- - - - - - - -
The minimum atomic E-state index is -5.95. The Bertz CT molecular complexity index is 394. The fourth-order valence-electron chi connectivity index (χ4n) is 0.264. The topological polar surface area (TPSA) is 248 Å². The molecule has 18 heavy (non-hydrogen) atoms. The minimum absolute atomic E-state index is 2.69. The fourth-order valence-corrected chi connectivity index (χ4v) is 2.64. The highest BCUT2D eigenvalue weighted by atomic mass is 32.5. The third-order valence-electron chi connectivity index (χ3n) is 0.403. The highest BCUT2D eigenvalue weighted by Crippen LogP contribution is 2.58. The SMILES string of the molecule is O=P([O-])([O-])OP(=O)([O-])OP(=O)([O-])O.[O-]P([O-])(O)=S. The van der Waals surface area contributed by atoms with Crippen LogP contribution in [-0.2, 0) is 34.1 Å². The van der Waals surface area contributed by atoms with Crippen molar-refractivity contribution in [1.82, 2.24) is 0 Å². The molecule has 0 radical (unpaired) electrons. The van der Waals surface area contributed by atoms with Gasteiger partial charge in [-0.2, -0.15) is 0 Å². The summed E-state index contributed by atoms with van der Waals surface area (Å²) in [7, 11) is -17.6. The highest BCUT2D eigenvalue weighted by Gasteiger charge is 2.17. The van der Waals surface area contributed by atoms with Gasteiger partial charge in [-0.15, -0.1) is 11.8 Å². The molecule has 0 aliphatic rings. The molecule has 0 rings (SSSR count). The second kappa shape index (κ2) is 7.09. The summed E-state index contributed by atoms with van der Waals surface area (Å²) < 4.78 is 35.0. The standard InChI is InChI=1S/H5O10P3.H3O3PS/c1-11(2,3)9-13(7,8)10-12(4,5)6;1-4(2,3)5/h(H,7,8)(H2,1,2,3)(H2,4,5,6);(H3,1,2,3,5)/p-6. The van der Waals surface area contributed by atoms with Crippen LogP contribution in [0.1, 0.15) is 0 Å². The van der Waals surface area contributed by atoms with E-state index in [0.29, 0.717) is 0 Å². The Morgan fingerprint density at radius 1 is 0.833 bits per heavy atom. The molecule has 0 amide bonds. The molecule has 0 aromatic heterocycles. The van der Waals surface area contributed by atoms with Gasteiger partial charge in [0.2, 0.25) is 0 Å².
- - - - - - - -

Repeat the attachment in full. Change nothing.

The minimum atomic E-state index is -5.95. The Bertz CT molecular complexity index is 394. The fourth-order valence-electron chi connectivity index (χ4n) is 0.264. The topological polar surface area (TPSA) is 248 Å². The molecule has 18 heavy (non-hydrogen) atoms. The minimum absolute atomic E-state index is 2.69. The fourth-order valence-corrected chi connectivity index (χ4v) is 2.64. The highest BCUT2D eigenvalue weighted by atomic mass is 32.5. The third-order valence-electron chi connectivity index (χ3n) is 0.403. The highest BCUT2D eigenvalue weighted by Crippen LogP contribution is 2.58. The SMILES string of the molecule is O=P([O-])([O-])OP(=O)([O-])OP(=O)([O-])O.[O-]P([O-])(O)=S. The van der Waals surface area contributed by atoms with Crippen LogP contribution in [-0.2, 0) is 34.1 Å². The van der Waals surface area contributed by atoms with Crippen molar-refractivity contribution in [1.82, 2.24) is 0 Å². The molecule has 0 radical (unpaired) electrons. The van der Waals surface area contributed by atoms with Gasteiger partial charge in [-0.2, -0.15) is 0 Å². The summed E-state index contributed by atoms with van der Waals surface area (Å²) in [7, 11) is -17.6. The highest BCUT2D eigenvalue weighted by Gasteiger charge is 2.17. The van der Waals surface area contributed by atoms with Gasteiger partial charge in [-0.15, -0.1) is 11.8 Å². The molecule has 0 aliphatic rings. The molecule has 0 rings (SSSR count). The second kappa shape index (κ2) is 7.09. The summed E-state index contributed by atoms with van der Waals surface area (Å²) < 4.78 is 35.0. The standard InChI is InChI=1S/H5O10P3.H3O3PS/c1-11(2,3)9-13(7,8)10-12(4,5)6;1-4(2,3)5/h(H,7,8)(H2,1,2,3)(H2,4,5,6);(H3,1,2,3,5)/p-6. The van der Waals surface area contributed by atoms with Crippen LogP contribution in [0.1, 0.15) is 0 Å². The van der Waals surface area contributed by atoms with E-state index in [0.29, 0.717) is 0 Å². The Morgan fingerprint density at radius 1 is 0.833 bits per heavy atom. The molecule has 0 amide bonds. The molecule has 0 aromatic heterocycles. The van der Waals surface area contributed by atoms with Gasteiger partial charge in [0.2, 0.25) is 0 Å².